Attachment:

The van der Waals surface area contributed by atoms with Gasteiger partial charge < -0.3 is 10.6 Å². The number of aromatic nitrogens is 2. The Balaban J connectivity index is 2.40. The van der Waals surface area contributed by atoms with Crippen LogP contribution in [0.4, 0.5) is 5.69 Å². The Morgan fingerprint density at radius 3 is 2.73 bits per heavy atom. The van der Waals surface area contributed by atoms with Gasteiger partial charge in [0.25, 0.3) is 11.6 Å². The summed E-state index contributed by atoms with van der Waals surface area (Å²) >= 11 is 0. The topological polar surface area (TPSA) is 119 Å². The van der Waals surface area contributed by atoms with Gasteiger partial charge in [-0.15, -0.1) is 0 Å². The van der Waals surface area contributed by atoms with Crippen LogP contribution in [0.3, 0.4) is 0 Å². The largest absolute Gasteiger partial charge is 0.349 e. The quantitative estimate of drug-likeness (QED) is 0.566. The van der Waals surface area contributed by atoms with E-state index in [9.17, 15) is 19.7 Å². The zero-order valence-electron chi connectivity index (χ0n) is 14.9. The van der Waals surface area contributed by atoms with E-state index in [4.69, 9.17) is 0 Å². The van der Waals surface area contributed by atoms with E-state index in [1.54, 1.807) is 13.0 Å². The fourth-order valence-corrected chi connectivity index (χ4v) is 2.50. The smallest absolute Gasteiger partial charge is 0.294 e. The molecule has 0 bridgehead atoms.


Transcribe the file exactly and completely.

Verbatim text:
The van der Waals surface area contributed by atoms with Gasteiger partial charge < -0.3 is 10.6 Å². The number of aromatic nitrogens is 2. The Balaban J connectivity index is 2.40. The van der Waals surface area contributed by atoms with Crippen LogP contribution in [0.4, 0.5) is 5.69 Å². The Morgan fingerprint density at radius 3 is 2.73 bits per heavy atom. The van der Waals surface area contributed by atoms with Gasteiger partial charge in [0.25, 0.3) is 11.6 Å². The summed E-state index contributed by atoms with van der Waals surface area (Å²) >= 11 is 0. The topological polar surface area (TPSA) is 119 Å². The van der Waals surface area contributed by atoms with Gasteiger partial charge in [-0.15, -0.1) is 0 Å². The van der Waals surface area contributed by atoms with Crippen LogP contribution in [0.3, 0.4) is 0 Å². The largest absolute Gasteiger partial charge is 0.349 e. The quantitative estimate of drug-likeness (QED) is 0.566. The van der Waals surface area contributed by atoms with E-state index in [9.17, 15) is 19.7 Å². The zero-order valence-electron chi connectivity index (χ0n) is 14.9. The van der Waals surface area contributed by atoms with E-state index in [4.69, 9.17) is 0 Å². The van der Waals surface area contributed by atoms with E-state index in [1.54, 1.807) is 13.0 Å². The fourth-order valence-corrected chi connectivity index (χ4v) is 2.50. The smallest absolute Gasteiger partial charge is 0.294 e. The molecule has 0 bridgehead atoms.